by Mitch Kokai
Senior Political Analyst, John Locke Foundation
Hans von Spakovsky of the Heritage Foundation, known primarily these days for his defense of Voter ID laws, uses a new National Review Online column to discuss the merits of the federal government’s prosecution of John Edwards.
Misinformed critics of the government’s prosecution claim that such gifts of funds are not covered by campaign-finance law. But federal law limits the amount that a donor can contribute to a federal candidate under 2 U.S.C. §441a. That amount is indexed for inflation and was $2,300 in 2008, when Edwards was a candidate for the Democratic presidential nomination. 2 U.S.C. §431 defines “contribution” to include a gift or “deposit of money or anything of value made by any person for the purpose of influencing any election for Federal office.”
Candidates can make unlimited campaign expenditures out of their own personal funds, and under FEC regulations (11 CFR 110.10), that includes gifts of a personal nature that had been customarily received prior to candidacy. Federal law also prohibits the conversion of campaign funds to any personal use (2 U.S.C. §439a). Most important, FEC regulations state that the payment of a personal expense by any person other than the candidate is considered a contribution to the candidate, unless the payment would have been made irrespective of the candidacy (11 CFR 113.1). As the FEC said in a prior advisory opinion (AO 2008-17), the key question is, “Would the third party pay the expense if the candidate was not running for Federal office?”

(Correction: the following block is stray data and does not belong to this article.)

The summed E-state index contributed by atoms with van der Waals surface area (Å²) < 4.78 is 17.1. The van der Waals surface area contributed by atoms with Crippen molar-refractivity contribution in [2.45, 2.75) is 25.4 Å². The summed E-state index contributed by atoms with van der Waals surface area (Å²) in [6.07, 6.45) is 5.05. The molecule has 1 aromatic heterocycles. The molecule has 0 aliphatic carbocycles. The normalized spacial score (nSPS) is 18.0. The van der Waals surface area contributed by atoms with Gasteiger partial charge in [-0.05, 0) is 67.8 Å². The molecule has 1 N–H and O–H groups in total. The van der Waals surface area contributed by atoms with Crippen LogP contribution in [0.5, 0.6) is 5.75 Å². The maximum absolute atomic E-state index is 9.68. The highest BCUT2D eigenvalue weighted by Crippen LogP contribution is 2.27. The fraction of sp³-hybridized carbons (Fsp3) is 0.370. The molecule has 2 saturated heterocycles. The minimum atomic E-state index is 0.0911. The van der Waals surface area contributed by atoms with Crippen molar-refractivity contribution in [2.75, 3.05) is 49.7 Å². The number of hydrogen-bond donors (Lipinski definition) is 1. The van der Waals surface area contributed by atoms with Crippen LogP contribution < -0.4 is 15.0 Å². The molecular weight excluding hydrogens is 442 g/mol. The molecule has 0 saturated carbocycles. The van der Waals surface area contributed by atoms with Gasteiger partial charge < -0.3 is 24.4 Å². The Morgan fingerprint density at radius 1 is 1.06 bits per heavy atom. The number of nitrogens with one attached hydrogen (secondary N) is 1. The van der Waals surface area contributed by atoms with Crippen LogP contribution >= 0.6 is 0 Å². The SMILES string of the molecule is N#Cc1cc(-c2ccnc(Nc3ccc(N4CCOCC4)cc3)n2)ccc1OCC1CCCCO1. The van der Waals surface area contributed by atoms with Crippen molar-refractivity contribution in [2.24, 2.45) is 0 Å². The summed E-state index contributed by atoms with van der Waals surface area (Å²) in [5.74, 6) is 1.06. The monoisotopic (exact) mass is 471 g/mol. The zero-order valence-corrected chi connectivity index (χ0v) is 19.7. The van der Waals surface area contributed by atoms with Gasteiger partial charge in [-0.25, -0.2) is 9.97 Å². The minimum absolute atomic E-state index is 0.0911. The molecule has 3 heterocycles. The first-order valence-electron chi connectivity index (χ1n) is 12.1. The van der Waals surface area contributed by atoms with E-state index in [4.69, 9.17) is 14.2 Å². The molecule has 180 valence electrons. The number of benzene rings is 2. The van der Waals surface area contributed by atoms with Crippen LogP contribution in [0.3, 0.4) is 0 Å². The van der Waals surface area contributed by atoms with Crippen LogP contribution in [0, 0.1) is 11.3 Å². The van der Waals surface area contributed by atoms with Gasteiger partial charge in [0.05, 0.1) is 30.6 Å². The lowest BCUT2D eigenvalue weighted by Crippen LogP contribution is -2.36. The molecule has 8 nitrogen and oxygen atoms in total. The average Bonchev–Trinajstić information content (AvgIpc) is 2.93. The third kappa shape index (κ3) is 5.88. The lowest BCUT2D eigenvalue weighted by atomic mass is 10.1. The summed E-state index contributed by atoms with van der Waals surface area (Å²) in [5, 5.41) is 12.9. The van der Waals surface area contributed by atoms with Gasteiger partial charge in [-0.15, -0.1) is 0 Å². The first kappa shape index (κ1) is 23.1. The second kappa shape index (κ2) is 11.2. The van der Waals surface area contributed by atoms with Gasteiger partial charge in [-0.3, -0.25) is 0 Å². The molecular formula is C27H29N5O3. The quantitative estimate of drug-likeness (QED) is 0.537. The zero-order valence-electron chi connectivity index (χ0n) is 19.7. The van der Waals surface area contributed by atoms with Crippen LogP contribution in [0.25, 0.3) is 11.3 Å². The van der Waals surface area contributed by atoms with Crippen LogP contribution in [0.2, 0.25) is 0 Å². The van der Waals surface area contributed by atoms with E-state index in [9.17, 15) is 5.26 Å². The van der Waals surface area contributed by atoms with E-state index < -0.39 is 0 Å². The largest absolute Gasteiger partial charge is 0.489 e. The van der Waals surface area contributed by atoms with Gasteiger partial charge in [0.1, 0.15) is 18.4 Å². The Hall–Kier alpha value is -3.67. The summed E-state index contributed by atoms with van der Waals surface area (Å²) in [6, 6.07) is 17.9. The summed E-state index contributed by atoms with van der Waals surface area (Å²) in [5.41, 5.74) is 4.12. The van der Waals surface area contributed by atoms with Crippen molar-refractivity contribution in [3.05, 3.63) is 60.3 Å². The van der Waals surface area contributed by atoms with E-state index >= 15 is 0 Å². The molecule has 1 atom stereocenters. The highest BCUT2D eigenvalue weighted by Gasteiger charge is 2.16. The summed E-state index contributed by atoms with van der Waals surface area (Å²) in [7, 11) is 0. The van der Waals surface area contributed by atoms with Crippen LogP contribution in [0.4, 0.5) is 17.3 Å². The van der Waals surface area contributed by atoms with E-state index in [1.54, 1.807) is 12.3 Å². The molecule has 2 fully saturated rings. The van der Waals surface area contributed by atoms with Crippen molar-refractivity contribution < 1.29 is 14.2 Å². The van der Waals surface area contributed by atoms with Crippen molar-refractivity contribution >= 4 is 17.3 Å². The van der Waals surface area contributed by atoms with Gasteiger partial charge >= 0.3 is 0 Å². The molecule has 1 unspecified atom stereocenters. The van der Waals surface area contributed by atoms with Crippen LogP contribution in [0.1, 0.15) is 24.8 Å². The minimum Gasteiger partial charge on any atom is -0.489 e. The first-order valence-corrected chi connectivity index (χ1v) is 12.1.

The testimony of government witnesses makes it pretty clear that the payments by these donors would not have been made if Edwards had not been running for office. Edwards is a multimillionaire; he could easily have afforded to make the payments (including legally obligated child support) out of his personal funds. But such personal payments would have blown up his candidacy and made it impossible to hide what he clearly wanted to keep hidden. The payments by his maxed-out campaign contributors were clearly intended to “influence” the 2008 presidential election by keeping Edwards in the race and protecting his reputation.